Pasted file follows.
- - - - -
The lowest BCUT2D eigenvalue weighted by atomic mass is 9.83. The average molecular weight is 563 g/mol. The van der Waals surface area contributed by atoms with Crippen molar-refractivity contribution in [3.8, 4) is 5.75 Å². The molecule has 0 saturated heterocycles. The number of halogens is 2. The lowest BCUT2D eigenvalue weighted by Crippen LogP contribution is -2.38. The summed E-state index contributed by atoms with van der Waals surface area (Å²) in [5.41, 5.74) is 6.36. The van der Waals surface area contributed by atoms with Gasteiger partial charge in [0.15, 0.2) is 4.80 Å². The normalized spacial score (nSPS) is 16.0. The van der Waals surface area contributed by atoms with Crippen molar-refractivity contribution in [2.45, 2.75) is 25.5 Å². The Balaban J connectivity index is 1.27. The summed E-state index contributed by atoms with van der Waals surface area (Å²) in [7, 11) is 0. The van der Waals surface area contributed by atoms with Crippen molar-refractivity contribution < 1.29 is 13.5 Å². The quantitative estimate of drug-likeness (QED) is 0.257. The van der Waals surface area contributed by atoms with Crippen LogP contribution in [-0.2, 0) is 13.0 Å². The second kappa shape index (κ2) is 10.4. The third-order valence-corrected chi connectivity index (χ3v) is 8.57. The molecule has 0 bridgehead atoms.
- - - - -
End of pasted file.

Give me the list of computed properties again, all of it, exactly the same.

The lowest BCUT2D eigenvalue weighted by atomic mass is 9.83. The average molecular weight is 563 g/mol. The van der Waals surface area contributed by atoms with Crippen molar-refractivity contribution in [3.8, 4) is 5.75 Å². The molecule has 0 saturated heterocycles. The number of halogens is 2. The lowest BCUT2D eigenvalue weighted by Crippen LogP contribution is -2.38. The summed E-state index contributed by atoms with van der Waals surface area (Å²) in [5.41, 5.74) is 6.36. The van der Waals surface area contributed by atoms with Gasteiger partial charge in [0.15, 0.2) is 4.80 Å². The normalized spacial score (nSPS) is 16.0. The van der Waals surface area contributed by atoms with Crippen molar-refractivity contribution in [2.45, 2.75) is 25.5 Å². The Balaban J connectivity index is 1.27. The summed E-state index contributed by atoms with van der Waals surface area (Å²) in [7, 11) is 0. The van der Waals surface area contributed by atoms with Crippen molar-refractivity contribution < 1.29 is 13.5 Å². The quantitative estimate of drug-likeness (QED) is 0.257. The van der Waals surface area contributed by atoms with Crippen LogP contribution in [-0.2, 0) is 13.0 Å². The second kappa shape index (κ2) is 10.4. The third-order valence-corrected chi connectivity index (χ3v) is 8.57. The molecule has 0 bridgehead atoms.